Paul’s life hung in the balance. While he was traveling with some of his companions he stopped in Jerusalem. One of the men that was traveling with Paul was a Gentile, a man from Ephesus named Trophimus. The Jews were looking for a reason to kill Paul and when they saw Paul at the temple they decided that he had taken the Gentile with him into the temple so they seized the moment. Read along with me from Acts 21:27-31.

27 When the seven days were nearly over, some Jews from the province of Asia saw Paul at the temple. They stirred up the whole crowd and seized him, 28 shouting, “Men of Israel, help us! This is the man who teaches all men everywhere against our people and our law and this place. And besides, he has brought Greeks into the temple area and defiled this holy place.” 29 (They had previously seen Trophimus the Ephesian in the city with Paul and assumed that Paul had brought him into the temple area.) 30 The whole city was aroused, and the people came running from all directions. Seizing Paul, they dragged him from the temple, and immediately the gates were shut. 31 While they were trying to kill him, news reached the commander of the Roman troops that the whole city of Jerusalem was in an uproar. (Acts 21:27-31 NIV)

The gates of the temple were shut because if Paul had really taken the Gentile with him into the temple then it had been defiled. The truth is that Paul hadn’t taken Trophimus with him into the temple, but the story illustrates for you and me the deep, deep animosity and hatred between the Jews and the Gentiles. Continue reading “Alienation to Reconciliation
Ephesians 2:11-13”

We Are His Workmanship
Ephesians 2:10

God took Jeremiah down to the potter’s house to teach him a valuable lesson, a lesson that each of us desperately needs to learn this morning. The lesson is so important for us to learn because somehow, some way, we have convinced ourselves that we are the final authority, we are the determiner of what is right and true, what is to be acceptable concerning what God is like, and what God does and doesn’t do. God took Jeremiah down to the potter’s house and this morning I want to begin our time together in God’s Word by inviting all of us to make that journey with Jeremiah once again. Let’s read together from Jeremiah 18:1-6.

1 This is the word that came to Jeremiah from the LORD: 2 “Go down to the potter’s house, and there I will give you my message.” 3 So I went down to the potter’s house, and I saw him working at the wheel. 4 But the pot he was shaping from the clay was marred in his hands; so the potter formed it into another pot, shaping it as seemed best to him. 5 Then the word of the LORD came to me: 6 “O house of Israel, can I not do with you as this potter does?” declares the LORD. “Like clay in the hand of the potter, so are you in my hand, O house of Israel. (Jeremiah 18:1-6 NIV)

By the time Jeremiah leaves the potter’s house he knows for certain that he and every other person on the planet is merely clay on the Potter’s wheel. The lesson which we need to get a firm grasp upon this morning is that God is God and we are clay on the Potter’s wheel. Continue reading “We Are His Workmanship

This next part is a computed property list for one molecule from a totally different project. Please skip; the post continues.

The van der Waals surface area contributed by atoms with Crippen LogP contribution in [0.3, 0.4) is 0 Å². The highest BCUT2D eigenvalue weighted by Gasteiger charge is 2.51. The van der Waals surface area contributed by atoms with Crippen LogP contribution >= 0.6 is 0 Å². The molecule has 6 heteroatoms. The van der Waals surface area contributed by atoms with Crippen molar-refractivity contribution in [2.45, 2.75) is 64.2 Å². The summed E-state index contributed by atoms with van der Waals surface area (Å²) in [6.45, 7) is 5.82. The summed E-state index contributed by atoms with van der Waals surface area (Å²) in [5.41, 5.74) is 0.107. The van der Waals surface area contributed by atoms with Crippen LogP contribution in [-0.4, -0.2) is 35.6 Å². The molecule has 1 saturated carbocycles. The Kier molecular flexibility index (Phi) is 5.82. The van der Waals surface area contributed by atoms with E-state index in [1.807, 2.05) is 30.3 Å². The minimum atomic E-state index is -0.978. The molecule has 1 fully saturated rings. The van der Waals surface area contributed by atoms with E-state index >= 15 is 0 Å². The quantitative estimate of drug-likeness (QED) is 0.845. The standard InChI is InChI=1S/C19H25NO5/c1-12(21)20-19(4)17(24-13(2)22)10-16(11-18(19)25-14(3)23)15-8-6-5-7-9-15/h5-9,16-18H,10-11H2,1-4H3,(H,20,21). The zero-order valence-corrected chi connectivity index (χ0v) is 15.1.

Ephesians 2:10”

Look What God Has Done!
Ephesians 2:1-10

As we continue our study of Paul’s letter to the church in Ephesus it is so important that we remember who Paul was addressing in his letter. He wasn’t writing to the Chamber of Commerce, the members of some philanthropic organization, the academics at a local high school or college, and neither was he writing to the purveyors of some political party. Paul was writing to those who belonged to the Body of Christ. He was teaching them the fundamentals of the Christian faith. He was reminding them of biblical truth. It is important that we learn and relearn God’s truth over and over again throughout our lives my friends.

As we take a look at Ephesians 2:1-10 this morning we are going to see one of the most striking, awe-inspiring contrast found in God’s Word. We will see that we were once dead in our trespasses and sins, but now we have been made alive with Christ. We will learn that we were once, by our very nature, objects of God’s wrath, but now, by God’s rich grace, we are the recipients of His glorious mercy and salvation. We will see that we were at one time followers of the ways of the world, following the spirit who is at work in those who are disobedient, we were following our own fleshly desires, but now, because of God’s work, we are followers of righteousness, followers of Jesus. These are amazing contrasts! Let’s read our Scripture and then we will take a closer look. Continue reading “Look What God Has Done!
Ephesians 2:1-10”

“But God…”
Ephesians 2:1-3

God had a plan. He made a promise. It was a promise to Abraham to bless him and to make him a great nation. There were twists and turns. Things didn’t go as smoothly as Abraham or his descendants would have liked, but God had a plan.

The Jews were a nation, a unique people set apart for God, before they ever set foot in the Promised Land. Then the day came when the nation was united, strong, and David was their king. Life could not have been any better and they thought it would never end. The “shalom of YHWH” was resting mightily upon His people and the land. Rather than praising God for His blessings, the people squandered God’s grace. They each one did what was right in their own eyes rather than follow God’s call to be His people. Continue reading ““But God…”
Ephesians 2:1-3”